Oh, the multitudes of pop culture jokes this show spawned. But once upon a time in 1989, it made its debut. The show opens with a 16-year-old kid taking his driving test in a Volvo station wagon. His overbearing mother has tagged along. When they see an accident ahead of them, the kid speeds up and jumps out of the car to assist. He amazes the police officers on the scene by taking charge and adjusting the victim’s leg to restore circulation. It’s a great, surprising opener that lets the viewer know all he or she needs to know. The opening credits fill in the details, with newspaper headlines about the child prodigy, Doogie Howser (Neil Patrick Harris), acing the SATs, graduating from Princeton, and becoming an M.D. all by age 14. And for an extra flourish of heroism, there’s one about how he delivered a baby in a mall. Nothing says 80s teenagerhood like a mall.
Next, Doogie is at the hospital, and we get a feel for the workplace dynamic. This is followed by a scene at home, where we see Doogie’s life as a normal teenager, goofing around with his buddy and making big plans for the upcoming school dance.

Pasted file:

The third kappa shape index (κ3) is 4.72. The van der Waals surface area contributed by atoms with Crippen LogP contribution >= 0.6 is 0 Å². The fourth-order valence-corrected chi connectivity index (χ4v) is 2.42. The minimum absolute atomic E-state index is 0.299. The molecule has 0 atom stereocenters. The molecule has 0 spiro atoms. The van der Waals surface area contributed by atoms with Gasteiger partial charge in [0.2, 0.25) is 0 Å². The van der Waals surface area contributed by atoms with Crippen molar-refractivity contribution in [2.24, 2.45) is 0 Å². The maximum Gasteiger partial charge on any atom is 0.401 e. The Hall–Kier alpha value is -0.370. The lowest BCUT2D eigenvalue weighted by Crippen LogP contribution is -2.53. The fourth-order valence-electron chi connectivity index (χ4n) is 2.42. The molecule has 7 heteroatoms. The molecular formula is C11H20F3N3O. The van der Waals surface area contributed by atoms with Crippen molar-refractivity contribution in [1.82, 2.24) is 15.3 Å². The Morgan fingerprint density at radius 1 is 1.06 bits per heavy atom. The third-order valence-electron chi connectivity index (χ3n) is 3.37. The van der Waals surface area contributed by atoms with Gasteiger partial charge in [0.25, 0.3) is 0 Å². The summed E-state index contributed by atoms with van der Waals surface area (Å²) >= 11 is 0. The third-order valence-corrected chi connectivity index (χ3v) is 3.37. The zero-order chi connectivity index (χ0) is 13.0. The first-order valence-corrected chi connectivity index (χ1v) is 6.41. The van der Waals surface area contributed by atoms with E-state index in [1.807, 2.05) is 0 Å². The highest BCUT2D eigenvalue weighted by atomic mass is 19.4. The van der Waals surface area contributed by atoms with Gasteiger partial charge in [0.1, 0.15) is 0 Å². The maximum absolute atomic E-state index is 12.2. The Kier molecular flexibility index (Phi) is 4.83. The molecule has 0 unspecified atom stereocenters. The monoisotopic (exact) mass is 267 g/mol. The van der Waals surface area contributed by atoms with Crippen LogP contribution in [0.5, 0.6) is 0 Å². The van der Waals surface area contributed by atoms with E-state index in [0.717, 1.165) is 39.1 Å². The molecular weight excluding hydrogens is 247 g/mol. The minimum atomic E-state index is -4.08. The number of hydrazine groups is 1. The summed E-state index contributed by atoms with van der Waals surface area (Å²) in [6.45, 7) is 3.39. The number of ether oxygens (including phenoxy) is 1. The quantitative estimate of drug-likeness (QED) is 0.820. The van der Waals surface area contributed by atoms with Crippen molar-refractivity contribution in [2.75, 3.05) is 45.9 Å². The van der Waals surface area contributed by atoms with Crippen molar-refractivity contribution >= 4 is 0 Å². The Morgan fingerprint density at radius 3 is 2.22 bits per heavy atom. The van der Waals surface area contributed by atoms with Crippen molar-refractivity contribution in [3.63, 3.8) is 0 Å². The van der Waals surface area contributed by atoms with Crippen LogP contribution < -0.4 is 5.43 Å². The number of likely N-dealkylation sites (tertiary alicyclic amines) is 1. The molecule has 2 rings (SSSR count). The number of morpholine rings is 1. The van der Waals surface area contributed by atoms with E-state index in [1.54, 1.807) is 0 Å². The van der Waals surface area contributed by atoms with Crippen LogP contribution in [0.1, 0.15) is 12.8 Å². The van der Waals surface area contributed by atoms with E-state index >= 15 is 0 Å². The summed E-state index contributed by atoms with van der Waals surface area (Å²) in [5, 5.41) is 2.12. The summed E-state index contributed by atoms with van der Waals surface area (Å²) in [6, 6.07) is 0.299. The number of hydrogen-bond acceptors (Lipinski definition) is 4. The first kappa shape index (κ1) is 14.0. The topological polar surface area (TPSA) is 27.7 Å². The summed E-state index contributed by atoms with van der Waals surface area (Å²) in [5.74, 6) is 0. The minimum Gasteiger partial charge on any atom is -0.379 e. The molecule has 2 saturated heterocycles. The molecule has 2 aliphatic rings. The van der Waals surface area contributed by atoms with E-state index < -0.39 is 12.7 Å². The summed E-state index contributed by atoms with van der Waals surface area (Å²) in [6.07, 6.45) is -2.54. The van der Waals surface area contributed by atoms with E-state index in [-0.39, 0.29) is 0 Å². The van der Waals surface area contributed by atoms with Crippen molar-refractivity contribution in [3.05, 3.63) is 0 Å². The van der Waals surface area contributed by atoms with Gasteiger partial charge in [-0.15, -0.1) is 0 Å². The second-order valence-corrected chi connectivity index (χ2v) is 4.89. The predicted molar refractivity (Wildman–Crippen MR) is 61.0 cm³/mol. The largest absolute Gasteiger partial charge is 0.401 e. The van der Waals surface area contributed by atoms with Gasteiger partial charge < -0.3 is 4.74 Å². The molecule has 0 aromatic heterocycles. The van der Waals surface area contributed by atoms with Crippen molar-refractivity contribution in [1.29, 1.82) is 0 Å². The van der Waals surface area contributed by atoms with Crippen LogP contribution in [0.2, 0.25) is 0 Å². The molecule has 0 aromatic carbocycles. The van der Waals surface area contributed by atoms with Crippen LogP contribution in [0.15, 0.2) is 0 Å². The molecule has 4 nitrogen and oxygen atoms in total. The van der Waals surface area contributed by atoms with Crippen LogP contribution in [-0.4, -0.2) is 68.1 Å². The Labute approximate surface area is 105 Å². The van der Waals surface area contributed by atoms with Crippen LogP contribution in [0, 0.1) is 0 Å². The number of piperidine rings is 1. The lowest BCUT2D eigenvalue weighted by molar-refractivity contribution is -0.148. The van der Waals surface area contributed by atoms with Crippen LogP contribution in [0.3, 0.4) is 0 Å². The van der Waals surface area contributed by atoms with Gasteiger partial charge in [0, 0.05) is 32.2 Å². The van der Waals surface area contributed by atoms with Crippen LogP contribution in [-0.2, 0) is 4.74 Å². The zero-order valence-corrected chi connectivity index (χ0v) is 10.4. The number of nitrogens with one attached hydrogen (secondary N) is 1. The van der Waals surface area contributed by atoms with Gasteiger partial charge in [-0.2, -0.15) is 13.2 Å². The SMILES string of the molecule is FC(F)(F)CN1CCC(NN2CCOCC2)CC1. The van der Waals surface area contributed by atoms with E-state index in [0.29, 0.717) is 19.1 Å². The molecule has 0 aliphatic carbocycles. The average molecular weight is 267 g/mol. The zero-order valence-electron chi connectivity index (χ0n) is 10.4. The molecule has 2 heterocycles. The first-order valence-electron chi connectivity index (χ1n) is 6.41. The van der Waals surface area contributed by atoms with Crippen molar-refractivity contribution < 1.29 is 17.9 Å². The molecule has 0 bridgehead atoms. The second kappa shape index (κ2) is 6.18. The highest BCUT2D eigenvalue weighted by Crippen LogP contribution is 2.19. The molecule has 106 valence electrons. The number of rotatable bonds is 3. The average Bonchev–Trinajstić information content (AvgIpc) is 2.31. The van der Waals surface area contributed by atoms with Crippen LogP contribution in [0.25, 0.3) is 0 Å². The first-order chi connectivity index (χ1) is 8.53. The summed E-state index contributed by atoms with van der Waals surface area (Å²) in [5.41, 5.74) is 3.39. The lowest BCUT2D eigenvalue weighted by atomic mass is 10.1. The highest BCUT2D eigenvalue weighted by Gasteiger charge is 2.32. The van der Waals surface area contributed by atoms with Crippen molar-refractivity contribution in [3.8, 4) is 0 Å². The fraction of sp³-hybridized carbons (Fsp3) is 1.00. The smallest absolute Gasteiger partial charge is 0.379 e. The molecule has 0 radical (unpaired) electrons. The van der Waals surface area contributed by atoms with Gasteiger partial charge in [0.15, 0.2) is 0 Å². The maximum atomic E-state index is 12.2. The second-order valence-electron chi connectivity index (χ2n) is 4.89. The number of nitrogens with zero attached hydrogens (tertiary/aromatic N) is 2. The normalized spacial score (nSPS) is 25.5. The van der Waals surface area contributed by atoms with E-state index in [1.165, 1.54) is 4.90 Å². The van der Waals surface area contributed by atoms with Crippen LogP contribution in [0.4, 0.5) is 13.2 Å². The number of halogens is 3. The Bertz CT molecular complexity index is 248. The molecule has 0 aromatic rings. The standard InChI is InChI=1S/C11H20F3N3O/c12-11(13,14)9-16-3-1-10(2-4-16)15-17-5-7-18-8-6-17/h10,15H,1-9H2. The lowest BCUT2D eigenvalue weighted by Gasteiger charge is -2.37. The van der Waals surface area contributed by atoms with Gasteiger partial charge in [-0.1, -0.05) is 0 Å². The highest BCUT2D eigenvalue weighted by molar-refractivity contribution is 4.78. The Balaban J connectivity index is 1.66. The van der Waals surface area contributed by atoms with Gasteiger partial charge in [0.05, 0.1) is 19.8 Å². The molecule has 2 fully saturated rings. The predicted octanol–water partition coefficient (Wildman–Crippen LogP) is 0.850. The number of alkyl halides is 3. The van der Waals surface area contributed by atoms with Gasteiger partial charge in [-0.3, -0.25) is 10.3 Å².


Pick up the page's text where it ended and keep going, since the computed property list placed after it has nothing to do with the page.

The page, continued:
It’s a story of contrasts; the “regular” kid living in the same body with the genius medical professional. The poor kid gets pressure from all sides. His parents hassle him like all parents of teenagers, plus patients and other doctors don’t always take him seriously. (And he’s cute as a button!) Over dinner, his father speaks the theme of the show: “Emotional maturity is not a function of genius, it’s a function of experience.” We, the viewers, are going to be along for the ride as this young man gains some of that experience.
It’s got it’s amusing moments; Doogie’s horny boy banter with friend Vinnie (Max Casella) is, if not predictive of the Bro Code, at least typical of adolescent boys, and what’s not funny about that? And Doogie and Vinnie’s revenge scheme on doctor who embarrassed Doogie is a good chuckle. But this isn’t a laugh-out-loud kind of show. We get a sad story about how Doogie had leukemia as a child and went through chemo. He shares his experience with a sick child in need of a heart transplant. The tone is actually quite Scrubs-like, humorous moments contrasted with serious ones. There’s even a goofball musical sequence of Doogie getting dressed for the dance to Tone Loc’s “Wild Thing.” It’s followed soon by, in real Scrubs fashion, a heart-wrenching patient death. Doogie ends the episode typing into his computerized diary, “Kissed my first girl. Lost my first patient.” Again, contrasts. Also these experiences being firsts, it’s the right place in this character’s life to start telling his story.
I think I only ever watched this show once or twice when it aired, and I’m sure I had never seen the pilot. As a NPH fan, I was so excited to find that it’s now on Hulu. It’s fun looking at it through the lens of subsequent shows, but even standing alone, the pilot promises a sweet, touching, and unusual show.